Now, assuming that a person has one of these more serious dictionaries at hand, and it turns up say eight distinct uses for a word, all will not be options. Only those uses of the word which fit the context where it appears in the passage are candidates for meaning there.

Thus, we start with a list of all the possibilities for translation, winnowing it to only those appropriate in that context. We limit available options to those. Finally, we attempt to choose the most likely meaning fitting the passage. This selection is heavily determined by the way the word is used in its local context, in the sentence it appears in, in the paragraph those sentences appear in. The most appropriate translation of a word is also determined by the way it is—and is not—used elsewhere in the Bible.

A Look at Leviticus 26

Those who are sure a time prophecy has been hidden in Leviticus 26 would do well to engage in a careful study of that chapter as a whole, and strengthen their understanding of the local context of the places (Leviticus 26:18, 21, 23, 24, 28) where “seven” occurs.

Leviticus 26 can be understood as having four main sections. Leviticus 26:1-13 tells the blessings of obedience. Leviticus 26:14-39 warns of the consequence of disobedience. Leviticus 26:40-45 urges repentance by Israel, and Leviticus 26:46 serves as a summary.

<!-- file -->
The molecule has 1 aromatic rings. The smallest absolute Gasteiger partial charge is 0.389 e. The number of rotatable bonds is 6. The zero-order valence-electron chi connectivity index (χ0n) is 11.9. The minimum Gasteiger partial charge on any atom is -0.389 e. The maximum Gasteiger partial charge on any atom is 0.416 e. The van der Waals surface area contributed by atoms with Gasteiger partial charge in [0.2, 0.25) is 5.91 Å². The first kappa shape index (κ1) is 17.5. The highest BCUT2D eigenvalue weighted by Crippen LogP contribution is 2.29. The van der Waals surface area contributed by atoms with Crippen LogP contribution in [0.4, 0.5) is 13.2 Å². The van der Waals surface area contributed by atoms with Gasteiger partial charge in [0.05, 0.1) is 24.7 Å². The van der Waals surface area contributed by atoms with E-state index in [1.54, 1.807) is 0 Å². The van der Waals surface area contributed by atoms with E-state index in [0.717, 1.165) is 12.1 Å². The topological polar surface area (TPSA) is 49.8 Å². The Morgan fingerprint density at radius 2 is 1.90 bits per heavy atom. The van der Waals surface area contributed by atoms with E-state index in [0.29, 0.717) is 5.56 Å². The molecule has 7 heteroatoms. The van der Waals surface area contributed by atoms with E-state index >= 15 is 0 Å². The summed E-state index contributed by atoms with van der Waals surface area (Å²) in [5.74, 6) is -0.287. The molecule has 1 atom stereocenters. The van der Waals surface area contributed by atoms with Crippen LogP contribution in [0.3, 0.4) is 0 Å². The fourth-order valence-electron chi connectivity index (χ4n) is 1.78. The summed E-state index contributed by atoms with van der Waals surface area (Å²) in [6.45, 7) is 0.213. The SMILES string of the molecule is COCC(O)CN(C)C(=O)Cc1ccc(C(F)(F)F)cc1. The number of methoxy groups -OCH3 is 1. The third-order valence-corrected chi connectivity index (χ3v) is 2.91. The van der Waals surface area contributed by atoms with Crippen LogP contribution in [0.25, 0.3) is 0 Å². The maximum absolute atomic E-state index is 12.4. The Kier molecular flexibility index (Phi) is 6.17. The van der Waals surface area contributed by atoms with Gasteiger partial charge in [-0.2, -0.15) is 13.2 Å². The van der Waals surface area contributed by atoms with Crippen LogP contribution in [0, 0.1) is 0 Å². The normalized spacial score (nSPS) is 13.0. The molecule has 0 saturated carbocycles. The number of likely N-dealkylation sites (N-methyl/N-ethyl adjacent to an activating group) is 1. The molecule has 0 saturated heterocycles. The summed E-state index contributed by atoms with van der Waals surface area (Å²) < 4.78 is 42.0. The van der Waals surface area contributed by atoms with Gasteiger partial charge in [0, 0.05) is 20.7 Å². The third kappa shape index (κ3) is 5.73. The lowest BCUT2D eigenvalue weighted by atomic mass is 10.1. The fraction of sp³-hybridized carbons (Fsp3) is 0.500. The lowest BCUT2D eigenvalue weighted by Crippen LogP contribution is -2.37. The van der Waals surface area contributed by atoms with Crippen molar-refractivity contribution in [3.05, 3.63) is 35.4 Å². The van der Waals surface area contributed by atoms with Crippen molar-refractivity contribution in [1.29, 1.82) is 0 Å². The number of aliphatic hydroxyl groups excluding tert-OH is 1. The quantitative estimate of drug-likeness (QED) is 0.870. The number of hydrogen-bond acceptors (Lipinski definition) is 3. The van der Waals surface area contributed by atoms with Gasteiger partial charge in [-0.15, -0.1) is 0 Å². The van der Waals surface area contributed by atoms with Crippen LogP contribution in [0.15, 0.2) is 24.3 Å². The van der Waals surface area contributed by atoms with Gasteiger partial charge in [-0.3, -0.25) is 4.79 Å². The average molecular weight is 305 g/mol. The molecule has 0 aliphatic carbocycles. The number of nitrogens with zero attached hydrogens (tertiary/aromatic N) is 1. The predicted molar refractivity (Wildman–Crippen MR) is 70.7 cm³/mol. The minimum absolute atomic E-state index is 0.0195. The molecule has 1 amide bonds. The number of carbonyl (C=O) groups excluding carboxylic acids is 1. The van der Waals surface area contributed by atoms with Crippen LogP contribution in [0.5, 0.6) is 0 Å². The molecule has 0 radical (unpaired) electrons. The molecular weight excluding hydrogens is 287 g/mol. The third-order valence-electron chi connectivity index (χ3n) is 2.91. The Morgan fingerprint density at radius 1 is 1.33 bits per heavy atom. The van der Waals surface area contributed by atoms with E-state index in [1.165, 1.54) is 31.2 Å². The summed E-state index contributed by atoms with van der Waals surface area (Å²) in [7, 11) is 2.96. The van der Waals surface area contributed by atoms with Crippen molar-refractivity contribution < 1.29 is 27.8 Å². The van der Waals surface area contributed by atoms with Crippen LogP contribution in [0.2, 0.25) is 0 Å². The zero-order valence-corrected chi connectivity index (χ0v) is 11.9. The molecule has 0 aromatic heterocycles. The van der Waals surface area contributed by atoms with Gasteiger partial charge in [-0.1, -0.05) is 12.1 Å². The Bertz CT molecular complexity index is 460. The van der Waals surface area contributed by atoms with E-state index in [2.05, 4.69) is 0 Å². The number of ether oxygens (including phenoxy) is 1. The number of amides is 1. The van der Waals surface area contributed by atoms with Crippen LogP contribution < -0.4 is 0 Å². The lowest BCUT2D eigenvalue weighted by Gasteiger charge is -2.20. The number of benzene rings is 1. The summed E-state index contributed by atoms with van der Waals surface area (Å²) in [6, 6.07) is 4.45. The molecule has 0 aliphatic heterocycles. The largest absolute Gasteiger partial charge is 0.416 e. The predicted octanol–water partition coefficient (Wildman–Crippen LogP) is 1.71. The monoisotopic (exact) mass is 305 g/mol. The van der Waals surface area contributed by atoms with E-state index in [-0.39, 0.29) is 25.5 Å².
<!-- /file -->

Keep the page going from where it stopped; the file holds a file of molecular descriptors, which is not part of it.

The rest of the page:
We should not miss the accelerating series of judgments presented in the warnings against disobedience. Each judgment is worse than the previous in series. First verses 14-17: terror, disease and sickness, crop failure, defeat by enemies, and fearfulness. Failure to obey in response to this first chastening results in the second judgment, verses 18-20. This judgment results in negating the effects of their labor, and brings more severe failure of crops and orchards. If, after this judgment is carried out, there is still no change, then a third falls, as indicated in verses 21, 22: This new wave of action brings danger from wild animals, death of children, loss of domestic animals, and reduction of Hebrew population in the land.

The contest between God’s will and the stubbornness of His followers is always epic, leading finally to their submission or destruction. If they refuse to be humbled at judgment three, He sends judgment number four. We see this in verses 23-26. The judgments increase, with raids and invasions by enemy forces, hunger, famine. Finally, the last cycle of judgments is presented at 27-39. It includes cannibalism, death and destruction in false worship groves, cities laid waste, divine refusal to accept their offerings, and scattering of His people among the nations, yet greater fearfulness of them in those places, and finally death in foreign lands.